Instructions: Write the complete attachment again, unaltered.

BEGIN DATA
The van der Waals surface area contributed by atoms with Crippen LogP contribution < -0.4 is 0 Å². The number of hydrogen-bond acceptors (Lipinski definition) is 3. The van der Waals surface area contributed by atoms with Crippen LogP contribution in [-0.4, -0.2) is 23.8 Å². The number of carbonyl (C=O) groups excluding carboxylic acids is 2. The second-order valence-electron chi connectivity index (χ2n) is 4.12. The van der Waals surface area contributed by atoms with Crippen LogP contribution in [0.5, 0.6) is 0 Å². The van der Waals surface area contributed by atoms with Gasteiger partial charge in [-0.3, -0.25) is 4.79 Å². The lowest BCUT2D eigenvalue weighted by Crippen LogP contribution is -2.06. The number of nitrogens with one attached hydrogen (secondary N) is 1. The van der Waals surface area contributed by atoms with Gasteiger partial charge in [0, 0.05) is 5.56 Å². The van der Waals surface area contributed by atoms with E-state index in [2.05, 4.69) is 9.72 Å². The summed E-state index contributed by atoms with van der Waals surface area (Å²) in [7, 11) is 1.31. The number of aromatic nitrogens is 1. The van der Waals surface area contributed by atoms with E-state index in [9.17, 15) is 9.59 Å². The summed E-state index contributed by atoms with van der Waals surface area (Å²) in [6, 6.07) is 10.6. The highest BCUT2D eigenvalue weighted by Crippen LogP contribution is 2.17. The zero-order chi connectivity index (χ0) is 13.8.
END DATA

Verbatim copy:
The van der Waals surface area contributed by atoms with Crippen LogP contribution < -0.4 is 0 Å². The number of hydrogen-bond acceptors (Lipinski definition) is 3. The van der Waals surface area contributed by atoms with Crippen LogP contribution in [-0.4, -0.2) is 23.8 Å². The number of carbonyl (C=O) groups excluding carboxylic acids is 2. The second-order valence-electron chi connectivity index (χ2n) is 4.12. The van der Waals surface area contributed by atoms with Crippen LogP contribution in [0.5, 0.6) is 0 Å². The van der Waals surface area contributed by atoms with Gasteiger partial charge in [-0.3, -0.25) is 4.79 Å². The lowest BCUT2D eigenvalue weighted by Crippen LogP contribution is -2.06. The number of nitrogens with one attached hydrogen (secondary N) is 1. The van der Waals surface area contributed by atoms with Gasteiger partial charge in [0, 0.05) is 5.56 Å². The van der Waals surface area contributed by atoms with E-state index in [2.05, 4.69) is 9.72 Å². The summed E-state index contributed by atoms with van der Waals surface area (Å²) in [7, 11) is 1.31. The number of aromatic nitrogens is 1. The van der Waals surface area contributed by atoms with E-state index in [9.17, 15) is 9.59 Å². The summed E-state index contributed by atoms with van der Waals surface area (Å²) in [6, 6.07) is 10.6. The highest BCUT2D eigenvalue weighted by Crippen LogP contribution is 2.17. The zero-order chi connectivity index (χ0) is 13.8.